R.K. Varma, J.
1. This is a petition under Articles 226 and 227 of the Constitution. By this petition, the petitioner has challenged the order of externment of the petitioner passed by the District Magistrate of District Dhar passed on 16-4-1984 Annexure H to the petition and the appellate order passed by the State Government Home Department on 4-8-1984 dismissing the petitioner's appeal on merits.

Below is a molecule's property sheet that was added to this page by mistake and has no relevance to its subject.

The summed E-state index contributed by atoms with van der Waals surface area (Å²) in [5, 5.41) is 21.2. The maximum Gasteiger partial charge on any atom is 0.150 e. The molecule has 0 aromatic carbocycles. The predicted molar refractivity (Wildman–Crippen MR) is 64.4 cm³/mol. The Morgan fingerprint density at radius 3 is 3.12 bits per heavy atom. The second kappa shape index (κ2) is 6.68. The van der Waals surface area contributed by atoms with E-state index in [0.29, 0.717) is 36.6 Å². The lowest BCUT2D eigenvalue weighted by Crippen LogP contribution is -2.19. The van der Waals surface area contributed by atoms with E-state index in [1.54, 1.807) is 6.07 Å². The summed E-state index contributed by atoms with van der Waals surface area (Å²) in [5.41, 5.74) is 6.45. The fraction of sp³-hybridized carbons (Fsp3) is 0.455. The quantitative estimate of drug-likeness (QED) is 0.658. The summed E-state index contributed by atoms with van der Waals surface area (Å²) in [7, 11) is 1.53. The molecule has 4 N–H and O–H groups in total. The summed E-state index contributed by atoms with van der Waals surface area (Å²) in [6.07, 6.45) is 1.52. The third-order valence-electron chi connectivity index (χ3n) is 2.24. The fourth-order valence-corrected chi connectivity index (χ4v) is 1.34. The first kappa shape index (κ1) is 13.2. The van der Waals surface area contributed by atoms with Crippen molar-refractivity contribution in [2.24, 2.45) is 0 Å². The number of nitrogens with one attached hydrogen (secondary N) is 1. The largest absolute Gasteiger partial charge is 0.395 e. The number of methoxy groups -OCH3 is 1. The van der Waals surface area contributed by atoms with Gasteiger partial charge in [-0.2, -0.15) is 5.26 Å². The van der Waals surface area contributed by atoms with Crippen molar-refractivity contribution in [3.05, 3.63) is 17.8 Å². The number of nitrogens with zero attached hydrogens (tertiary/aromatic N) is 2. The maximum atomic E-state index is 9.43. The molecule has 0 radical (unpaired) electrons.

2. The action under the Madhya Pradesh Rajya Suraksha Tatha Lok Vyavastha Adhiniyam, 1980 (hereinafter referred to as 'the Adhiniyam') was taken on the application by the Superintendent of Police, District Dhar against the petitioner and three eithers, viz., Vijay Kumar, Badri and Chhotu on the allegation that having regard to the difficulties created in maintenance of peace and security in public as a result of antisocial activities of the petitioner, the action of externment of the petitioner and other three members from district Dhar and nearby District was called for. Along with the application of the Superintendent of Police, the list of witnesses and the list of documents were also submitted. The petitioner and the other three members, named above, were given notices under Section 15 of the Adhiniyam on 3rd July, 1982 to show cause as to why the action be not taken against them under the said Adhiniyam. Chhotu submitted his reply to the show-cause notice. It was pointed out that the notice did not mention the relevant provisions. Hence again show-cause notices, under Section 15 of the Adhiniyam, were given to the petitioner and others afresh. In the show-cause notice dt. 23-2-1983 issued to the petitioner, he was informed of the general nature of the material allegations against him and was given an opportunity of tendering an explanation regarding them. On the basis of the allegations contained in the notice, the petitioner was required to show-cause as to why action under Section 11,12, or 13 of the Adhiniyam be not taken against him for his removal from the district of Dhar and neighbouring districts for a period of one year under Section 14 of the Adhiniyam. The general nature of the material allegations against the petitioner as required to be informed in writing by the District Magistrate under Section 15(1) of the Adhiniyam in the show-cause notice included the allegations that the petitioner was a leader of a 'gang' in Dhar town and as a member of the 'gang' had been terrorising the general public of Dhar town by his criminal activities for a long time, that being a dangerous person, drunk and armed with dangerous weapons he was off and on, assaulting, threatening causing harm and communal riots and even doing 'Mar-peet' with police-man on duty, that as a member of the 'gang' he did 'Mar-peet' and caused injuries to the people after forcing entry in their houses. It was also stated in the show-cause notice that on account of criminal activities of the petitioner, the general public of Dhar town was so much terrorized, that they were afraid of lodging report with police and did not take courage to give evidence against him in Court and complainants out of fear entered into compromise in Court. It was stated that criminal cases had been instituted against the petitioner and several cases were pending, in the Court still. It was further stated that having regard to available facts and existing circumstances, the District Magistrate was satisfied that a feeling of alarm and danger had prevailed in the general public of Dhar town because of the movements and acts of the petitioner and breach of law and order was apprehended at any time.